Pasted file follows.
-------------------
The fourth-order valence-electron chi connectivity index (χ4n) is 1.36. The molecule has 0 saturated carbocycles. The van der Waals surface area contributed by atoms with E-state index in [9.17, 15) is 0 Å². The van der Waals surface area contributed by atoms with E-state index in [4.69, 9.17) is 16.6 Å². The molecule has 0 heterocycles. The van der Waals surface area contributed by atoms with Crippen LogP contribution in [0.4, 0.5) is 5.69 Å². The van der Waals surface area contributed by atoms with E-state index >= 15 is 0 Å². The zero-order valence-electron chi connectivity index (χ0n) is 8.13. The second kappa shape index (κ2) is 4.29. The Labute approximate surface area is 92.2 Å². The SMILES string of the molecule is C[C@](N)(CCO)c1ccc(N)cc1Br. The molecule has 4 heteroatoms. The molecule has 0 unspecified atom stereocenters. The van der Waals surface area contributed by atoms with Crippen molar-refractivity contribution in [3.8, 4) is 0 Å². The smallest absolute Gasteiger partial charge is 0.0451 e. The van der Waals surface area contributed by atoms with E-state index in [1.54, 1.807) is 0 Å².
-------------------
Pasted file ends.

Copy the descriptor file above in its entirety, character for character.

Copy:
The fourth-order valence-electron chi connectivity index (χ4n) is 1.36. The molecule has 0 saturated carbocycles. The van der Waals surface area contributed by atoms with E-state index in [9.17, 15) is 0 Å². The van der Waals surface area contributed by atoms with E-state index in [4.69, 9.17) is 16.6 Å². The molecule has 0 heterocycles. The van der Waals surface area contributed by atoms with Crippen LogP contribution in [0.4, 0.5) is 5.69 Å². The van der Waals surface area contributed by atoms with E-state index >= 15 is 0 Å². The zero-order valence-electron chi connectivity index (χ0n) is 8.13. The second kappa shape index (κ2) is 4.29. The Labute approximate surface area is 92.2 Å². The SMILES string of the molecule is C[C@](N)(CCO)c1ccc(N)cc1Br. The molecule has 4 heteroatoms. The molecule has 0 unspecified atom stereocenters. The van der Waals surface area contributed by atoms with Crippen molar-refractivity contribution in [3.8, 4) is 0 Å². The smallest absolute Gasteiger partial charge is 0.0451 e. The van der Waals surface area contributed by atoms with E-state index in [1.54, 1.807) is 0 Å².